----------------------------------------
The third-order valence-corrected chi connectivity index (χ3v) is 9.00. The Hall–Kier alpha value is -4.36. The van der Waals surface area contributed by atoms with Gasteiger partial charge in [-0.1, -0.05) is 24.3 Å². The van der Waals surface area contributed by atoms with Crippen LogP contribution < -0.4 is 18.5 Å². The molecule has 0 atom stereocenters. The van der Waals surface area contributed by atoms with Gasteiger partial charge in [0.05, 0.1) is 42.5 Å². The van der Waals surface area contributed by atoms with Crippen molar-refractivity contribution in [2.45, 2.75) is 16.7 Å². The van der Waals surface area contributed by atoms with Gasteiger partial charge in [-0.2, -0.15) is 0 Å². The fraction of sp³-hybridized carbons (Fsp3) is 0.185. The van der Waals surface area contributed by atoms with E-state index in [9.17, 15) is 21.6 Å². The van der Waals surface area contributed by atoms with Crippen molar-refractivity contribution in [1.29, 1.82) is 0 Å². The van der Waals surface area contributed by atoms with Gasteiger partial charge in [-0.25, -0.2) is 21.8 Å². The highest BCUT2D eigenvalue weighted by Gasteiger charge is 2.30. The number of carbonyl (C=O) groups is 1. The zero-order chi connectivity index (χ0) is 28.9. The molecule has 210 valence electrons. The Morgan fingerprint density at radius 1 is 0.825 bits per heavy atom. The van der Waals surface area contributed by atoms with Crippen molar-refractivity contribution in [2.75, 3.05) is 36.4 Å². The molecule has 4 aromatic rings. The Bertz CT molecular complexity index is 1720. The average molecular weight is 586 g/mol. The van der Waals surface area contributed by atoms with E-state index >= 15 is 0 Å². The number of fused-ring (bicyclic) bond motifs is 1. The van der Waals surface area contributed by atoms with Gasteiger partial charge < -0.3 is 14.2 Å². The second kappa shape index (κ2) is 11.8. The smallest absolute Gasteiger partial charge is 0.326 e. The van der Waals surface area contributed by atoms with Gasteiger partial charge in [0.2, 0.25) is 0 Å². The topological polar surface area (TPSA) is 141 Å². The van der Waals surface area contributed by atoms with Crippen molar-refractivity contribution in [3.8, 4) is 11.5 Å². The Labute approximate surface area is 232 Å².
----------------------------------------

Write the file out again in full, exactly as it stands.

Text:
The third-order valence-corrected chi connectivity index (χ3v) is 9.00. The Hall–Kier alpha value is -4.36. The van der Waals surface area contributed by atoms with Gasteiger partial charge in [-0.1, -0.05) is 24.3 Å². The van der Waals surface area contributed by atoms with Crippen LogP contribution < -0.4 is 18.5 Å². The molecule has 0 atom stereocenters. The van der Waals surface area contributed by atoms with Gasteiger partial charge in [0.05, 0.1) is 42.5 Å². The van der Waals surface area contributed by atoms with Crippen molar-refractivity contribution in [2.45, 2.75) is 16.7 Å². The van der Waals surface area contributed by atoms with Gasteiger partial charge in [-0.2, -0.15) is 0 Å². The fraction of sp³-hybridized carbons (Fsp3) is 0.185. The van der Waals surface area contributed by atoms with E-state index in [9.17, 15) is 21.6 Å². The van der Waals surface area contributed by atoms with Crippen molar-refractivity contribution in [1.29, 1.82) is 0 Å². The van der Waals surface area contributed by atoms with Gasteiger partial charge in [-0.25, -0.2) is 21.8 Å². The highest BCUT2D eigenvalue weighted by Gasteiger charge is 2.30. The number of carbonyl (C=O) groups is 1. The zero-order chi connectivity index (χ0) is 28.9. The molecule has 210 valence electrons. The Morgan fingerprint density at radius 1 is 0.825 bits per heavy atom. The van der Waals surface area contributed by atoms with Crippen molar-refractivity contribution in [2.75, 3.05) is 36.4 Å². The molecule has 4 aromatic rings. The Bertz CT molecular complexity index is 1720. The average molecular weight is 586 g/mol. The van der Waals surface area contributed by atoms with E-state index >= 15 is 0 Å². The number of fused-ring (bicyclic) bond motifs is 1. The van der Waals surface area contributed by atoms with Gasteiger partial charge < -0.3 is 14.2 Å². The second kappa shape index (κ2) is 11.8. The smallest absolute Gasteiger partial charge is 0.326 e. The van der Waals surface area contributed by atoms with Gasteiger partial charge in [0.2, 0.25) is 0 Å². The topological polar surface area (TPSA) is 141 Å². The van der Waals surface area contributed by atoms with Crippen molar-refractivity contribution in [3.8, 4) is 11.5 Å². The Labute approximate surface area is 232 Å².